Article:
The second barrier would be the employment of intelligent decision-support being perceived by a nuclear-armed adversary as lowering the barrier to nuclear use. Furthermore, the comprehensive intelligence, surveillance, and reconnaissance (ISR) capabilities needed for intelligent decision-support may be perceived as a threat by an adversary as it could open up a country’s nuclear triad to counterforce strikes.
It is difficult to predict how emerging technologies in nuclear systems would interact with an ever-changing political and geostrategic context. The one fact we can project into the future is that the way India, Pakistan, Israel, or even North Korea would view the applications of AI/ML in the nuclear domain would differ greatly from each other, and will most certainly be divergent from how Russia, the United States, and China deploy them.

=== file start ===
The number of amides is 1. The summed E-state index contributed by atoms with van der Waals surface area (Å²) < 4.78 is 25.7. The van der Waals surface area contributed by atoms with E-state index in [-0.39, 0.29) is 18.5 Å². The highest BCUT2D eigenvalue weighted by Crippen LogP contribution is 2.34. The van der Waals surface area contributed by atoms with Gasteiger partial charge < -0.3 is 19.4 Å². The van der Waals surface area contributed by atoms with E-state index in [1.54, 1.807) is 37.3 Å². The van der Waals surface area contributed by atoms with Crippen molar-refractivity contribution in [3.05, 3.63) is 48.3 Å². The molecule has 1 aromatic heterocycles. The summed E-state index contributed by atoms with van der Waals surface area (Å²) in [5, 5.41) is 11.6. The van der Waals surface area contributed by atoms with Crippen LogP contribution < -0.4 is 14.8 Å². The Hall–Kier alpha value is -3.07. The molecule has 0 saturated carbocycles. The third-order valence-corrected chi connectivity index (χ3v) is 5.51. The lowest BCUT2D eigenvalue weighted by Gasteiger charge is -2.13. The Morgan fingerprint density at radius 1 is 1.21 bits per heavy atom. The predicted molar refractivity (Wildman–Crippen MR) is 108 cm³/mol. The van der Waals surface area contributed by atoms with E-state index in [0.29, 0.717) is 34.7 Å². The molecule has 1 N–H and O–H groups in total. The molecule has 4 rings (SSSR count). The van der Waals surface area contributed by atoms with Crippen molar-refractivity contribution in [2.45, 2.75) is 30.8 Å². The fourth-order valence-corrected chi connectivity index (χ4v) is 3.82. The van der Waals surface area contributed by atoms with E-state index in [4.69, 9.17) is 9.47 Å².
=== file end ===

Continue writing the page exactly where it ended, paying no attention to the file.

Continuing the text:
Another predictable dynamic is that whatever the intent of a certain technology in nuclear systems outlined by a state is, it is the perception of that capability that will drive the response of other states. India’s BrahMos supersonic cruise missile is an example: It is not, explicitly, a nuclear-tipped missile but is usually categorized as “nuclear-capable” and is the frequent centerpiece of arguments by India’s neighbor for enhancing nuclear deterrence.